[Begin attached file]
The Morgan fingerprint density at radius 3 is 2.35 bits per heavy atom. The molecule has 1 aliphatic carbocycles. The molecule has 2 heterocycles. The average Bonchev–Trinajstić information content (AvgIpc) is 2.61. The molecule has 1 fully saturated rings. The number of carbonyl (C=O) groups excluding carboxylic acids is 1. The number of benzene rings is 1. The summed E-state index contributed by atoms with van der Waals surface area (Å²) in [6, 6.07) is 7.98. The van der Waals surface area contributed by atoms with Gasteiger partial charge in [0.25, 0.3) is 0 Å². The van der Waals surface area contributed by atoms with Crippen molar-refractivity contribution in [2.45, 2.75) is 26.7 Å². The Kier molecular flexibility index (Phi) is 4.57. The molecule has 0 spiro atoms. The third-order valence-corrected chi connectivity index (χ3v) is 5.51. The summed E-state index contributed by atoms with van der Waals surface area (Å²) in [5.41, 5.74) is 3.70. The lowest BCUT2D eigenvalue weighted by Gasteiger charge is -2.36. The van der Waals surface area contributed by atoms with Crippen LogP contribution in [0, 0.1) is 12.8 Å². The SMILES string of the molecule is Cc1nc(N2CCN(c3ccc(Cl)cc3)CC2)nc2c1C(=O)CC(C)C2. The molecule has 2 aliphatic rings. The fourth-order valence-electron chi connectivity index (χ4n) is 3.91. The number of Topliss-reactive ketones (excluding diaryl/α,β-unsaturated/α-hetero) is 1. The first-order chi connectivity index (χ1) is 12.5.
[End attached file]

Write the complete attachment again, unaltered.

The Morgan fingerprint density at radius 3 is 2.35 bits per heavy atom. The molecule has 1 aliphatic carbocycles. The molecule has 2 heterocycles. The average Bonchev–Trinajstić information content (AvgIpc) is 2.61. The molecule has 1 fully saturated rings. The number of carbonyl (C=O) groups excluding carboxylic acids is 1. The number of benzene rings is 1. The summed E-state index contributed by atoms with van der Waals surface area (Å²) in [6, 6.07) is 7.98. The van der Waals surface area contributed by atoms with Gasteiger partial charge in [0.25, 0.3) is 0 Å². The van der Waals surface area contributed by atoms with Crippen molar-refractivity contribution in [2.45, 2.75) is 26.7 Å². The Kier molecular flexibility index (Phi) is 4.57. The molecule has 0 spiro atoms. The third-order valence-corrected chi connectivity index (χ3v) is 5.51. The summed E-state index contributed by atoms with van der Waals surface area (Å²) in [5.41, 5.74) is 3.70. The lowest BCUT2D eigenvalue weighted by Gasteiger charge is -2.36. The van der Waals surface area contributed by atoms with Crippen LogP contribution in [0, 0.1) is 12.8 Å². The SMILES string of the molecule is Cc1nc(N2CCN(c3ccc(Cl)cc3)CC2)nc2c1C(=O)CC(C)C2. The molecule has 2 aliphatic rings. The fourth-order valence-electron chi connectivity index (χ4n) is 3.91. The number of Topliss-reactive ketones (excluding diaryl/α,β-unsaturated/α-hetero) is 1. The first-order chi connectivity index (χ1) is 12.5.